When the Scottsdale Unified School District (SUSD) Foundation was established in 2005, its goal was simple: Get computers into every classroom in the district. That objective was quickly achieved, thanks to the dedication of its founding members, a small group of Scottsdale business people. From that singular objective, the foundation has branched out considerably in the intervening 15 years.


The Mini Grant program, for example, allows teachers to apply for funding for projects that enhance established curriculum, whether it’s a small garden to teach kindergarteners about seeds and plants or Unitown, a leadership program at the high school level.

“We want to make sure that students are aware of available careers, depending on their interests and academic strengths.”

– Nan Strohmaier, Board Chair, SUSD Foundation

“We never want to minimize supporting teachers in classrooms,” says Nan Strohmaier, the foundation’s board chair since June 2020. “If they have a need, we want it to be met.” 


In 2015, the foundation, whose mission is to provide every student and educator with the opportunity to achieve educational excellence, “began working in partnership with community businesses and institutions,” says Strohmaier, who has served on the foundation board since 2014.


The Initiatives program launched that year with a three-day summer workshop for teachers in partnership with TGen, the Translational Genomics Research Institute in Phoenix. Teachers were able to learn directly from cutting-edge researchers in a variety of scientific disciplines. The program continued in 2016 and has been held each summer since then.


With a focus on the clinical side of healthcare, teachers learn from leading researchers, doctors and nurses about various health-related topics. In 2020, topics included COVID-19, mental and behavioral health, technology, and virtual reality patient outreach innovation and collaboration.


In 2017, the SUSD Foundation intensified promotion of innovation and entrepreneurship. The Entrepreneurship Initiative began with construction of an Innovation Center located at Saguaro High School in the summer of 2020. The center is designed to showcase robotics and science, technology, engineering and math (STEM) activities for students “not only for those who attend Saguaro High School,” Strohmaier says, “but throughout the Scottsdale Unified School District and the community.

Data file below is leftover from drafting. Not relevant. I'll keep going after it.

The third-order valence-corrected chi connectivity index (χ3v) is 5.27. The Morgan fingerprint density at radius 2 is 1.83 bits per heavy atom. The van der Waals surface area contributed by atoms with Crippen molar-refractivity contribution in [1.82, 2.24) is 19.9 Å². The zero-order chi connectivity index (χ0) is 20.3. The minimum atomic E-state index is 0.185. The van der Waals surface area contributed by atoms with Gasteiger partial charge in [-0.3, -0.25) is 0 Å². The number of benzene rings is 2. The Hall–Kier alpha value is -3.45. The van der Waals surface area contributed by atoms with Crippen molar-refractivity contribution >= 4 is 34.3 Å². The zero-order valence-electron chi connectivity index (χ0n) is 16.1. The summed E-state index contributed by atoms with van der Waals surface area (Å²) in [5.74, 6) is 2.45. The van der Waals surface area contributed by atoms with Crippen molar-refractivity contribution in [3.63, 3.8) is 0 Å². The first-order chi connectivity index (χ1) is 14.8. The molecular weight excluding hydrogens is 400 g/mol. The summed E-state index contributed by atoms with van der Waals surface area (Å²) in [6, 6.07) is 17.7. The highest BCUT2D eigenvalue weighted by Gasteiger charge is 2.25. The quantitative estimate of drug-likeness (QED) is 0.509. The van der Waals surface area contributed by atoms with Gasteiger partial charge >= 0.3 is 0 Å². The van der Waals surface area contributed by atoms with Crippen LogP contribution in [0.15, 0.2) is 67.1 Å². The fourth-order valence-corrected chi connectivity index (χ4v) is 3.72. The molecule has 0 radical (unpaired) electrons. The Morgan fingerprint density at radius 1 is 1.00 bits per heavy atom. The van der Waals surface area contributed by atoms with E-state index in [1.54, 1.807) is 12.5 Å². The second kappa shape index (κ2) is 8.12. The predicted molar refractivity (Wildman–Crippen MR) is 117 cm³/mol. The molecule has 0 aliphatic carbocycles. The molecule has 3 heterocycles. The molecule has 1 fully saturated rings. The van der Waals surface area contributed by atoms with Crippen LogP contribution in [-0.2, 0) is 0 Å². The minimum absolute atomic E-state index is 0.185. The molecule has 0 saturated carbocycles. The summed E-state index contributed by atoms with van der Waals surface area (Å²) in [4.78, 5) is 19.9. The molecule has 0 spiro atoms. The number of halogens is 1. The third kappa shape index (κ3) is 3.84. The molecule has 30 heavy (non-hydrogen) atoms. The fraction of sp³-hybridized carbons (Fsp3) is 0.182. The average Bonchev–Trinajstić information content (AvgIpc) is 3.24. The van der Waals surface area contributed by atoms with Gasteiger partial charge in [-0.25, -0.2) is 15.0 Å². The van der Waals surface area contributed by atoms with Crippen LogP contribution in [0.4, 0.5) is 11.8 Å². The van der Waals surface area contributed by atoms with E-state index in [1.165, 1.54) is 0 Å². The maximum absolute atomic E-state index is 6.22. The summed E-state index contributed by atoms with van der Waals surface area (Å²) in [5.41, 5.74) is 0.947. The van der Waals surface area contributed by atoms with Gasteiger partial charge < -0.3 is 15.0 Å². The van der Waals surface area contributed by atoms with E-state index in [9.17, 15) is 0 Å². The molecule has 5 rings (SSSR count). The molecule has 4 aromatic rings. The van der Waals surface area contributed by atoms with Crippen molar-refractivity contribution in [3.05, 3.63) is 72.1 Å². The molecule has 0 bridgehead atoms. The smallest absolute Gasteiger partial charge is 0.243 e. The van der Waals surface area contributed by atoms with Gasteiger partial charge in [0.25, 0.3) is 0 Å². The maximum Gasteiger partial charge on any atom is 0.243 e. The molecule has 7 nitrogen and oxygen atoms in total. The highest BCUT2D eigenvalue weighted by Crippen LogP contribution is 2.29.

One focus of the center, which opened in November, will be enhancing opportunities for girls interested in STEM.”


The Innovation Center, she notes, “will be inclusive of all students and multidisciplinary, meaning it will welcome students of theater, the performing arts, marketing and all core subjects who are looking for a resource center where they can have hands-on experiences.”


The Innovation Center was funded largely by SUSD, the SUSD Foundation, the Farley Family Charitable Foundation and local businesses.


The foundation also has funded a black box theater for Desert Canyon Middle School; a STEM program at Ingleside Middle School; distribution of technical calculators to district students; purchase of special-education classroom equipment; and national board certification for teachers. Future initiatives for the foundation could include job shadowing and internship possibilities for students interested in hospitality, technology, construction and architecture.



And that could help middle and high school students discover a career that might otherwise be elusive for them.


“The foundation wants to work collaboratively with everyone in the Valley who can help direct and motivate students to give them ideas for career paths,” Strohmaier says. The school district, she points out, takes a strong “school to workforce approach” for students who are interested in going to college and those who aren’t.


“We want to make sure that students are aware of available careers, depending on their interests and academic strengths. If you love math, for example, you could work as a data analyst for one of many different kinds of companies,” she says, emphasizing the foundation’s work to connect students interested in particular disciplines with actual employers.


In addition, one of the newest initiatives the foundation is undertaking is sponsoring an emotional support dog “for students in SUSD who need additional mental health support,” Strohmaier says.


The foundation holds two fundraising events each year: a fall event and a spring golf tournament. The latest fall event, held in November, was a virtual trivia tournament. Four $10,000 sponsorships and a number of smaller sponsorships turned the event into a fundraising powerhouse. In 2018 and 2019, the foundation sponsored a student talent show called “Scottsdale on Stage.” Strohmaier estimates that the foundation raises about $100,000 every year and has disbursed nearly $2 million to fund various projects since 2005.


“We have a whole board of business executives from all different lines of work and from many different companies, including Cox Communications, HonorHealth, Chasse Building Team, McCarthy Building Companies, Western Alliance Bank Corporation, Nationwide Insurance, Troon, GCON, DLR Group, One Hope Wine, Olympus Corporation and Grand Canyon Home Supply,” Strohmaier says. “And these board members can help guide students onto career paths they might not otherwise have thought of.”



Story: Debra Gelbart

Photos: Mark Lipczynski